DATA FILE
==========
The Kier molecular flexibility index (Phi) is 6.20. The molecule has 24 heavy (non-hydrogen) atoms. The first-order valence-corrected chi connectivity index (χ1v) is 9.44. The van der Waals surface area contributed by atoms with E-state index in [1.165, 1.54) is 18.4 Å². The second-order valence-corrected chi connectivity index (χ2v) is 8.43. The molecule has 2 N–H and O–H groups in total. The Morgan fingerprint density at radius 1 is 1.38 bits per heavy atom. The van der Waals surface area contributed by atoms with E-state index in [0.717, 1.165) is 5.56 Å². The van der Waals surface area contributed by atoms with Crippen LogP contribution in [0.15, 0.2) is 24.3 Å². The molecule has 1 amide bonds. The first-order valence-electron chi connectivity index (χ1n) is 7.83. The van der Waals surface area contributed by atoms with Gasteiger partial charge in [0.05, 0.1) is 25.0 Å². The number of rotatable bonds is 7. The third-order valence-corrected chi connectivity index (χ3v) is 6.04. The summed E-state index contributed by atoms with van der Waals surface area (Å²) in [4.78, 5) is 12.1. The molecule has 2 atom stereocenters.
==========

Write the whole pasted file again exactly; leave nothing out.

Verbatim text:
The Kier molecular flexibility index (Phi) is 6.20. The molecule has 24 heavy (non-hydrogen) atoms. The first-order valence-corrected chi connectivity index (χ1v) is 9.44. The van der Waals surface area contributed by atoms with E-state index in [1.165, 1.54) is 18.4 Å². The second-order valence-corrected chi connectivity index (χ2v) is 8.43. The molecule has 2 N–H and O–H groups in total. The Morgan fingerprint density at radius 1 is 1.38 bits per heavy atom. The van der Waals surface area contributed by atoms with E-state index in [0.717, 1.165) is 5.56 Å². The van der Waals surface area contributed by atoms with Crippen LogP contribution in [0.15, 0.2) is 24.3 Å². The molecule has 1 amide bonds. The first-order valence-electron chi connectivity index (χ1n) is 7.83. The van der Waals surface area contributed by atoms with Gasteiger partial charge in [0.05, 0.1) is 25.0 Å². The number of rotatable bonds is 7. The third-order valence-corrected chi connectivity index (χ3v) is 6.04. The summed E-state index contributed by atoms with van der Waals surface area (Å²) in [4.78, 5) is 12.1. The molecule has 2 atom stereocenters.